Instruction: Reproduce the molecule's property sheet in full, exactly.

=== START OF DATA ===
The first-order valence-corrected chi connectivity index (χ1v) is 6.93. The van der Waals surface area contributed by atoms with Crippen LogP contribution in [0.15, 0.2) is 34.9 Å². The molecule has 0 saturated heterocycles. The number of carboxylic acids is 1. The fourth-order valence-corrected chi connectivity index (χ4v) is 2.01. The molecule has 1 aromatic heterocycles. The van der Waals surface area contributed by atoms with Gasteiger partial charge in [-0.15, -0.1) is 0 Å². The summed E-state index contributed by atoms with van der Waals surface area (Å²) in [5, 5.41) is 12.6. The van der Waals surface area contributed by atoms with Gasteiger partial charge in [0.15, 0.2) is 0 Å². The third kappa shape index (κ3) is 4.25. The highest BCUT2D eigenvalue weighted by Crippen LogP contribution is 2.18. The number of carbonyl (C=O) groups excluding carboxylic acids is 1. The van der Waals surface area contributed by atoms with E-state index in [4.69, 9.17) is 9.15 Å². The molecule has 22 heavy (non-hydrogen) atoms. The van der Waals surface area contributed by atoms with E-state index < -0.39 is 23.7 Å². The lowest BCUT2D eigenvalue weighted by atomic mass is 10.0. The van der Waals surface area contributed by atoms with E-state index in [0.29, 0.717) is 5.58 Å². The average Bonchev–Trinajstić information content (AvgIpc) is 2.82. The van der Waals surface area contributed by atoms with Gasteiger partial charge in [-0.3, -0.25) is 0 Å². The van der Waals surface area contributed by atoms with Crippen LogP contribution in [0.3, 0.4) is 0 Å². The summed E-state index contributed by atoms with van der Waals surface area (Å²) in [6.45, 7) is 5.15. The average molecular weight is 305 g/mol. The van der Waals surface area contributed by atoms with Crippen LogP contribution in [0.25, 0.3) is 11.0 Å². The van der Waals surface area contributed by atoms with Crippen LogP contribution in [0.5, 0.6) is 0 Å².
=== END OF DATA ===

The first-order valence-corrected chi connectivity index (χ1v) is 6.93. The van der Waals surface area contributed by atoms with Crippen LogP contribution in [0.15, 0.2) is 34.9 Å². The molecule has 0 saturated heterocycles. The number of carboxylic acids is 1. The fourth-order valence-corrected chi connectivity index (χ4v) is 2.01. The molecule has 1 aromatic heterocycles. The van der Waals surface area contributed by atoms with Gasteiger partial charge in [-0.15, -0.1) is 0 Å². The summed E-state index contributed by atoms with van der Waals surface area (Å²) in [5, 5.41) is 12.6. The van der Waals surface area contributed by atoms with Gasteiger partial charge in [0.15, 0.2) is 0 Å². The third kappa shape index (κ3) is 4.25. The highest BCUT2D eigenvalue weighted by Crippen LogP contribution is 2.18. The number of carbonyl (C=O) groups excluding carboxylic acids is 1. The van der Waals surface area contributed by atoms with E-state index in [4.69, 9.17) is 9.15 Å². The molecule has 22 heavy (non-hydrogen) atoms. The van der Waals surface area contributed by atoms with E-state index < -0.39 is 23.7 Å². The lowest BCUT2D eigenvalue weighted by atomic mass is 10.0. The van der Waals surface area contributed by atoms with E-state index in [0.29, 0.717) is 5.58 Å². The average Bonchev–Trinajstić information content (AvgIpc) is 2.82. The van der Waals surface area contributed by atoms with Gasteiger partial charge in [-0.3, -0.25) is 0 Å². The van der Waals surface area contributed by atoms with Crippen LogP contribution in [0.3, 0.4) is 0 Å². The summed E-state index contributed by atoms with van der Waals surface area (Å²) in [6.45, 7) is 5.15. The average molecular weight is 305 g/mol. The van der Waals surface area contributed by atoms with Crippen LogP contribution in [0.25, 0.3) is 11.0 Å². The van der Waals surface area contributed by atoms with Crippen LogP contribution in [0.5, 0.6) is 0 Å².